One of the worst tax abatement policies to emerge in the last few years was undoubtedly Opportunity Zones.
Under the Trump-touted program, investors could receive a tax break by investing in “Opportunity Funds” which developed real estate in “Opportunity Zones.” These “OZs” were theoretically lower-income or high-poverty census tracts nominated by state governments and approved by Trump’s Treasury Department. OZ supporters claimed new capital would trickle down to the underprivileged and revitalize neighborhoods – but numerous studies and articles have shown that the program did nothing for local economies and mainly benefitted real estate barons such as Trump allies Jared Kushner and Richard LeFrak. Notoriously, OZ properties included high-rise apartments with a dog park, and a superyacht marina.
Finally, after years of bad press, states and cities are starting to turn against OZs – and last week, New York became the fifth state in the country to end its tax break for the program.
The campaign against NY’s OZ subsidy began with the Opportunity Zone Tax Break Elimination Act, which was introduced by Senator Michael Gianaris in 2019 after the revelation that Amazon’s proposed HQ2 in Queens could benefit from the program. In the State Assembly, the bill was championed by Assemblymember Jeffrey Dinowitz of the Bronx.
Reinvent Albany led the public campaign for the bill, writing a Memo of Support signed by 20 organizations and six unions, and helping bring nearly 40 legislators on board as co-sponsors.
According to the Citizens Budget Commission, the program was costing New York State and City $63 million and $31 million a year respectively, with those costs expected to rise to $284 million and $140 million a year by 2029. Based on the CBC estimate, enactment of NY’s new law ending the OZ tax break could save New York billions over the next decade.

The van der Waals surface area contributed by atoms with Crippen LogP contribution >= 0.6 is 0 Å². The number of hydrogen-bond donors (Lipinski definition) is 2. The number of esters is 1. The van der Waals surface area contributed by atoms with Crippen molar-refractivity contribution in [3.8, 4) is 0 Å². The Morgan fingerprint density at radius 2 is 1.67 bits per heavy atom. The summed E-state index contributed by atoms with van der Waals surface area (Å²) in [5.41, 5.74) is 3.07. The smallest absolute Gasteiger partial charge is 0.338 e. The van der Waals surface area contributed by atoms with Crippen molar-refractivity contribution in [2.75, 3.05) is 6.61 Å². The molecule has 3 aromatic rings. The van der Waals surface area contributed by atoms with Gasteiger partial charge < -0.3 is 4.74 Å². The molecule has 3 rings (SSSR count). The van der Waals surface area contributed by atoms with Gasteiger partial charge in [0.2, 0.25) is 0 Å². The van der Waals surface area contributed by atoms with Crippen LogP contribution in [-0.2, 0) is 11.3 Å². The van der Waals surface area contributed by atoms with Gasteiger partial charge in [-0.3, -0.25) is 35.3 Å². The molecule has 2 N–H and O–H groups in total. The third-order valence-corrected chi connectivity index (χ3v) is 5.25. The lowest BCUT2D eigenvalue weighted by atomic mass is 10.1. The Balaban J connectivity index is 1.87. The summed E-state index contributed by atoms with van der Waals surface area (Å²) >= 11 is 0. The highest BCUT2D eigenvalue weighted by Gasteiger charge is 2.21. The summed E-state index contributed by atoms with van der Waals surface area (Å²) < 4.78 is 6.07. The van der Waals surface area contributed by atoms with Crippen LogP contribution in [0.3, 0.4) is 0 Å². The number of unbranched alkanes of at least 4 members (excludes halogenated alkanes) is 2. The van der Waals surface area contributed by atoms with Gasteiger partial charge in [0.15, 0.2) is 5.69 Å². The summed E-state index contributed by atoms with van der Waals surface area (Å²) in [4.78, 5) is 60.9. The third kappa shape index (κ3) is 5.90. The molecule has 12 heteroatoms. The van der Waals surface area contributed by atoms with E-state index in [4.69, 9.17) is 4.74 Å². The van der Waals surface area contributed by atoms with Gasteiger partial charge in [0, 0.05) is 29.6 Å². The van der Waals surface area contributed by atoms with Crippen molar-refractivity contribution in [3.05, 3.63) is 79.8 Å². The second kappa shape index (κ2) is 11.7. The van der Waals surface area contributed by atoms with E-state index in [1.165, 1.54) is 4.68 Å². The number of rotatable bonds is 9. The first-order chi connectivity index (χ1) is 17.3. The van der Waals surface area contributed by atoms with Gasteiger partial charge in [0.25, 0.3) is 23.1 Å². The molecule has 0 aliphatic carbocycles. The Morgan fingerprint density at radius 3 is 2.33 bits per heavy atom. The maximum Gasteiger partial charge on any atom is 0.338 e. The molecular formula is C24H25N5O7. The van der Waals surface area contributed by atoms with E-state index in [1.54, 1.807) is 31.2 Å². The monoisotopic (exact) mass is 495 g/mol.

Where Is Opportunity Zone Tax Break Repeal in Other States?
In 2019, the Institute on Tax and Economic Policy (ITEP), which signed our memo of support, released a report detailing which state tax codes are “decoupled” from Opportunity Zones. The four states were Massachusetts, North Carolina, Mississippi, and California (Good Jobs First’s list excludes Massachusetts, and adds New Hampshire and Pennsylvania). Of those, North Carolina was the only one to pass legislation specifically ending its tax break – the other states simply didn’t conform their tax codes to the program.
Since ITEP’s report, a new category has appeared – “partial decoupling.” One of Opportunity Zones’s dirty secrets is that the program effectively makes governments subsidize other states’ Opportunity Zones. For example, if I invest my NY-based capital gain in Columbus, then New York is the state that gives me a tax break for that investment – not Ohio.
For that reason, Arkansas and Hawaii have revised their OZ programs so that the state tax break only goes to investments for in-state Opportunity Zones. Maryland is considering reforming its tax break as well.
NY’s victory is significant. If it worked as intended, the OZ program would have cost New York State government billions in the decades to come. Unfortunately, OZs are already costing the federal government $2 billion a year, a number that will surely skyrocket if more Opportunity Funds are created. Here’s hoping that the end of NY’s tax break reverberates nationwide.
Other subsidy news
- Samsung is asking Texas for $1.4 billion in incentives. Fortunately, New York was knocked out of the subsidy bidding war early and owes Samsung nothing.
- Senator Schumer is lobbying for a $520m loan guarantee for Plug Power’s Genesee County plant. Apparently $4 million per job wasn’t enough.
- Yet another study shows that OZ investments skew toward real estate and communities that are already on the upswing.
What we’re reading
- NYC Mayoral candidate Andrew Yang wants tax incentives for companies that have employees work in the office. Ross Barkan writes about why that’s a terrible idea (City and State).
- Last week in Boondoggle, Pat Garofalo wrote about state subsidy ceasefires. High-five to Pat for a truly groovy leading image (credited to Nicolas Raymond).
- This week, Garofalo wrote about how Amazon’s support for increasing the corporate tax rate is a distraction. (Spoiler: Since Amazon hides revenue in a way that allows it to pay little or no taxes, a higher federal corporate tax rate won’t cost the company anything.)
- A good thread on Florida corporate tax breaks from a Sunshine State legislator.
If you got this from a friend, sign up here. Subsidy Sheet is written by Tom Speaker, Policy Analyst at Reinvent Albany. Please send questions and tips to firstname.lastname@example.org. We look forward to hearing from you!